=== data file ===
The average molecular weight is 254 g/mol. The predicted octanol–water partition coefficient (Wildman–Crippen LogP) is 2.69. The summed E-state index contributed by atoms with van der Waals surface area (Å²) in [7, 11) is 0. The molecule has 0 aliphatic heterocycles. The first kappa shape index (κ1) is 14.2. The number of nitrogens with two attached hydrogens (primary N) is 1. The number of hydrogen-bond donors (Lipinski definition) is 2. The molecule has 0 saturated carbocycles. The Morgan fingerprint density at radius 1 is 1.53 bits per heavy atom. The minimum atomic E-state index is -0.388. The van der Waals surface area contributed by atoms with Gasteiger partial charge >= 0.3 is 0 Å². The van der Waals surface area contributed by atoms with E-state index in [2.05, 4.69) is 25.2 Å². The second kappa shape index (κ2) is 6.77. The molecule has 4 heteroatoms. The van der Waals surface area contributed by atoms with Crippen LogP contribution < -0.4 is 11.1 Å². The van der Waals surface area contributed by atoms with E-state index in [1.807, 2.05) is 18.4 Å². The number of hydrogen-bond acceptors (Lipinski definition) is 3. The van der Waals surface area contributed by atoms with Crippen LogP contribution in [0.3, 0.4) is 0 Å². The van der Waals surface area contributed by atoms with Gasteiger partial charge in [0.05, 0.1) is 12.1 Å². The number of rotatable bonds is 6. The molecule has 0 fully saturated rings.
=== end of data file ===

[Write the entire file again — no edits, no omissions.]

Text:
The average molecular weight is 254 g/mol. The predicted octanol–water partition coefficient (Wildman–Crippen LogP) is 2.69. The summed E-state index contributed by atoms with van der Waals surface area (Å²) in [7, 11) is 0. The molecule has 0 aliphatic heterocycles. The first kappa shape index (κ1) is 14.2. The number of nitrogens with two attached hydrogens (primary N) is 1. The number of hydrogen-bond donors (Lipinski definition) is 2. The molecule has 0 saturated carbocycles. The Morgan fingerprint density at radius 1 is 1.53 bits per heavy atom. The minimum atomic E-state index is -0.388. The van der Waals surface area contributed by atoms with Gasteiger partial charge >= 0.3 is 0 Å². The van der Waals surface area contributed by atoms with E-state index in [2.05, 4.69) is 25.2 Å². The second kappa shape index (κ2) is 6.77. The molecule has 4 heteroatoms. The van der Waals surface area contributed by atoms with Crippen LogP contribution < -0.4 is 11.1 Å². The van der Waals surface area contributed by atoms with E-state index in [1.807, 2.05) is 18.4 Å². The number of hydrogen-bond acceptors (Lipinski definition) is 3. The van der Waals surface area contributed by atoms with Crippen LogP contribution in [0.3, 0.4) is 0 Å². The van der Waals surface area contributed by atoms with Gasteiger partial charge in [0.05, 0.1) is 12.1 Å². The number of rotatable bonds is 6. The molecule has 0 fully saturated rings.